Va. amendments also on the ballot
Posted: October 29, 2012
The Winchester Star
WINCHESTER — Along with congressional races and the presidential contest, Virginia voters will also decide Nov. 6 whether to add two amendments to the state Constitution.
Question 1, proposed by Del. Rob Bell, R-Albemarle, and state Sen. Mark Obenshain, R-Harrisonburg, will ask if the voter supports more restrictions on the taking of private property by the government.
The issue has been thrust to the forefront since a 2005 U.S. Supreme Court decision that granted government the authority to take private property for economic development projects.
In 2007, the General Assembly and then-Gov. Tim Kaine outlawed the practice — which is why some opponents say the amendment is unnecessary.
Proponents argue that property ownership is a fundamental right and should be protected in the Constitution, not left to the whims of legislators.
The question reads: “Shall Section 11 of Article I (Bill of Rights) of the Constitution of Virginia be amended (i) to require that eminent domain only be exercised where the property taken or damaged is for public use and, except for utilities or the elimination of a public nuisance, not where the primary use is for private gain, private benefit, private enterprise, increasing jobs, increasing tax revenue, or economic development; (ii) to define what is included in just compensation for such taking or damaging of property; and (iii) to prohibit the taking or damaging of more private property than is necessary for the public use?”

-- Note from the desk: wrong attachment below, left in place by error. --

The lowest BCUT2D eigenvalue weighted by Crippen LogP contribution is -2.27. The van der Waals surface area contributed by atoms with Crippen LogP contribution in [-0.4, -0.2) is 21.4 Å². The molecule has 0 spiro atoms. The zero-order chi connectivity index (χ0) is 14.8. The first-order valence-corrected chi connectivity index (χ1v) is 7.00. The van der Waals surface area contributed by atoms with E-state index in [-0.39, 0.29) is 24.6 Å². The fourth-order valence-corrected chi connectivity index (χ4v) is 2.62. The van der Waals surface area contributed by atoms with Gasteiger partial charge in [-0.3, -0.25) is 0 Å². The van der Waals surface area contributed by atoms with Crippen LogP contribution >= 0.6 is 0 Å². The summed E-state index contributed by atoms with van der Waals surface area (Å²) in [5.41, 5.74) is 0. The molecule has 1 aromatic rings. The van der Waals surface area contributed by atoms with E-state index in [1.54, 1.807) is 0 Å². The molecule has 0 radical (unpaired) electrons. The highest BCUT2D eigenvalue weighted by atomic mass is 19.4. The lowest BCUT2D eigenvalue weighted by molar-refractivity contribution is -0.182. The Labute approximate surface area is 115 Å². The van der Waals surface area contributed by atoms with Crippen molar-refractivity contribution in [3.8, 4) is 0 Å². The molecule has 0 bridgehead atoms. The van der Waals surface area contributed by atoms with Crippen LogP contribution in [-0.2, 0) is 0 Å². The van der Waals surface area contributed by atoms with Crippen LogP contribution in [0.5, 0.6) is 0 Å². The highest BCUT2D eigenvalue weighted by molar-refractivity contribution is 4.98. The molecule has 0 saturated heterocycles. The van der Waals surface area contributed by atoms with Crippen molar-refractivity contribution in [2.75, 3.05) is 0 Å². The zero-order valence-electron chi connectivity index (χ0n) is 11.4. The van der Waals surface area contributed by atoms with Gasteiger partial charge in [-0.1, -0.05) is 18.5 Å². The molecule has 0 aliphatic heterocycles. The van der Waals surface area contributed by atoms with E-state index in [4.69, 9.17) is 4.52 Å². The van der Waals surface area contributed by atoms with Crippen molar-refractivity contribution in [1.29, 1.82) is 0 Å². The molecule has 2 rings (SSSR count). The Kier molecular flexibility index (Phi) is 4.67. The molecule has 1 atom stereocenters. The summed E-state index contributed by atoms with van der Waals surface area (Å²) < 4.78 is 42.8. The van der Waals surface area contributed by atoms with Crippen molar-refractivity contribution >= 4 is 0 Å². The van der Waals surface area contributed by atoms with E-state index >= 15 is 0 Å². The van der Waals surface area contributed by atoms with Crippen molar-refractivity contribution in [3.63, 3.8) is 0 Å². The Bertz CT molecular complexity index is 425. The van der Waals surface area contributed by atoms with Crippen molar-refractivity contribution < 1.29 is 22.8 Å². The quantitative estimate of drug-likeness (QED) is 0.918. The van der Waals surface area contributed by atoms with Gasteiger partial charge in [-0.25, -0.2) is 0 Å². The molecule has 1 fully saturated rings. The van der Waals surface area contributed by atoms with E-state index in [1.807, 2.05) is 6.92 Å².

Opponents argue that the amendment will hinder public projects, clog the courts and cost more.
Supporters believe it will ensure that private property will only be taken for true public use, and not taken and then given to another private landowner. It will also guarantee adequate compensation for the loss of value to a property and that only property that is absolutely necessary will be taken.
The second proposed amendment to the Constitution — Question 2 — would allow the General Assembly to delay a reconvened session, during which legislators meet to consider bills vetoed or amended by the governor.
According to state Sen. Jill Vogel, R-Upperville, the amendment “would allow the House and Senate modest flexibility to delay the start of the Veto Session by up to seven days for the simple reason that Easter week often conflicts with the current Veto Session calendar and many who work in Richmond wish to be with their families for Easter.”
— Contact Conor Gallagher at firstname.lastname@example.org